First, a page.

In Bolivia, popular discontent also paved the way for an outsider candidate, Evo Morales—the country’s first indigenous elected president. Morales’ election drove a nail in the coffin of the long-suffering, traditional three-party system that had dominated politics since the transition to democracy in 1982. In its place now are two large, inchoate groupings: Morales’ heterogeneous, indigenous Movimiento al Socialismo (MAS), and the remnants of the traditional parties, now known as PODEMOS. Morales has skillfully portrayed himself as the democratic expression of a majority that once was oppressed and exploited by the European-descended elite and the international carpetbaggers to whom they had sold the country.
The rhetoric may sound like the hackneyed, leftist dogma spouted by intellectuals everywhere (indeed, it is just that, to some extent), but the reality is something more original, indigenous and angry. Shortly after his election, Morales convened a constituent assembly to draft a new constitution to represent the Bolivian majority. While the governing MAS failed to win the two-thirds supermajority necessary to approve constitutional measures on its own, it has offered a dizzying array of proposals designed to re-create a multiethnic state that resurrects indigenous patterns of property ownership in parts of the country. The discourse is remaking Bolivia’s political system with new parties, institutions (including judicial institutions based on indigenous principles) and norms that not only break with the colonial past but in many cases aim to resurrect the pre-colonial past.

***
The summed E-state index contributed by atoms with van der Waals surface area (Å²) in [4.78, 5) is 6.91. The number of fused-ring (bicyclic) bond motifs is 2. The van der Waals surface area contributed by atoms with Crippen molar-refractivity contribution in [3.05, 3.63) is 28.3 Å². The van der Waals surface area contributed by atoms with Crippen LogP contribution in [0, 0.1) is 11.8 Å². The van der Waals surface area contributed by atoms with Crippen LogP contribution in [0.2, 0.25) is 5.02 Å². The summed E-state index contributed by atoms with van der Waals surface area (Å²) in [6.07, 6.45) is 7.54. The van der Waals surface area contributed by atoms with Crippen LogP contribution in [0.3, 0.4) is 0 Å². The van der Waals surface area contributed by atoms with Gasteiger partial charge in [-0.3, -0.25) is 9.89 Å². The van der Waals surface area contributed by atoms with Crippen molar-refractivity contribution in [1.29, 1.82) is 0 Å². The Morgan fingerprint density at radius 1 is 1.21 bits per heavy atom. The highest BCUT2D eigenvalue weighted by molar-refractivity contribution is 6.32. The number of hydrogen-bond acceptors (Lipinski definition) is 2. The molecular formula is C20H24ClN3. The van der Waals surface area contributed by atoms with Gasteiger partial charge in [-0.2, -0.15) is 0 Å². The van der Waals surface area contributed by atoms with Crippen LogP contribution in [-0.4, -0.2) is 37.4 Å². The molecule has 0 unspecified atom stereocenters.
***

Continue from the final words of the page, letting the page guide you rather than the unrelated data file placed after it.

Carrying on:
In economic matters, the Morales government has taken a decidedly statist turn. On May 1, 2006, just six months after he was elected, President Morales ordered the military to seize gas installations in Bolivia. After months of hard negotiations, he placed international gas operations under the control of the revitalized Bolivian state company, YPBF. He then looked to other economic sectors, including mining and railroads. These initiatives have made international investors skittish, though the government has promised to honor all new contracts going forward. It now seeks investors as “partners” and not “bosses.”